Serve this colorful pickle as part of a mixed fruit salad—it is great with watermelon and blueberries. For something savory, put this out as part of an antipasto platter, with a good, rich cheese such as robiola and some silky slices of prosciutto. Be sure to use melons that are ripe but not too soft, as they will soften slightly during water-bath processing.
2 large or 3 medium ripe but firm melons, such as cantaloupe, honeydew, or canary,
or a mix, about 6 pounds
2 cups sugar
1 cup water
¾ cup white wine vinegar
¼ cup chopped fresh mint
1 teaspoon fine sea salt
1 teaspoon crushed red chili pepper
3 sterilized 1-pint jars (not wide-mouth) and their lids
Basic water-bath canning equipment
- Prep Time: 30m
- Cook Time: 1hr
- Total Time: 1hr 30m
1. Using a melon baller, carve out 6 cups worth of melon balls and place them in a
bowl. (Reserve the leftover melon for a fruit salad or smoothie.)
2. Combine the sugar, water, vinegar, and mint in a nonreactive saucepan. Bring to a boil over medium-high heat, stirring to dissolve the sugar completely. Turn off the heat, cover, and let steep for 1 hour. Strain the liquid through a fine-mesh strainer and return it to the saucepan.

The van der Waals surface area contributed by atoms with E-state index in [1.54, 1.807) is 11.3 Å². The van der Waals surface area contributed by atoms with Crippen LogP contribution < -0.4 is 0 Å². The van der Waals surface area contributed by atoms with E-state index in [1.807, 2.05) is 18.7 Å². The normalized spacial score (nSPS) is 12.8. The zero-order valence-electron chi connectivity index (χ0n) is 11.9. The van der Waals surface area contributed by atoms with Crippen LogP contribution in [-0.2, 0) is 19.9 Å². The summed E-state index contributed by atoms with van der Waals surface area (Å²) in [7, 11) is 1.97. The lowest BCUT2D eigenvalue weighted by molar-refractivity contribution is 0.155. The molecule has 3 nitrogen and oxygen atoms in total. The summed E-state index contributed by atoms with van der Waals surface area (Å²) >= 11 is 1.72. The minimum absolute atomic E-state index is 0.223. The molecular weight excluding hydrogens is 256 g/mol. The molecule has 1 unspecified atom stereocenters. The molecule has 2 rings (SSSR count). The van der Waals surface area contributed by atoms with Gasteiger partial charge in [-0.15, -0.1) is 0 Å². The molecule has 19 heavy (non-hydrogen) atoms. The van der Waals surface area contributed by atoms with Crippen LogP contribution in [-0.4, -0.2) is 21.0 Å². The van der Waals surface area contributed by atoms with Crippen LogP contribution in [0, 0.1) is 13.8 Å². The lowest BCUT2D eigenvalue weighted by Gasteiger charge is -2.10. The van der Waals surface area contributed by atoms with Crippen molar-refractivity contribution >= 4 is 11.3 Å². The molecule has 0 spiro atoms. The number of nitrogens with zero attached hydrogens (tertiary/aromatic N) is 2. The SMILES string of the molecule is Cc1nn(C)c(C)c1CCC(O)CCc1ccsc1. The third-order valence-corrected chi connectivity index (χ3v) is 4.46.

3. Stir in the salt and crushed red pepper and bring the brine to a boil again over medium-high heat.
4. While the brine is heating, pack the melon balls into the jars, arranging them as tightly as you can without smooshing them. (Using jars with standard-size mouths rather than wide mouths will help keep the melon balls below the “shoulders” of the jars and prevent them from floating.) Funnel the hot brine into the jars, leaving ½ inch headspace and making sure the melon balls are completely submerged. Use a bubble remover or a clean chopstick to gently jostle the melon balls to help settle them.
5. Screw the lids on tightly and process for 25 minutes in a boiling-water bath. Store the sealed jars in a cool, dark place and let cure for at least 1 week before serving. The melon will keep for up to 6 months, though it will eventually lose its crisp texture. Store any jars that fail to seal properly in the refrigerator and enjoy those first.
For hundreds of tips on canning and preserving, check out Preserving Italy by Domenica Marchetti. Click here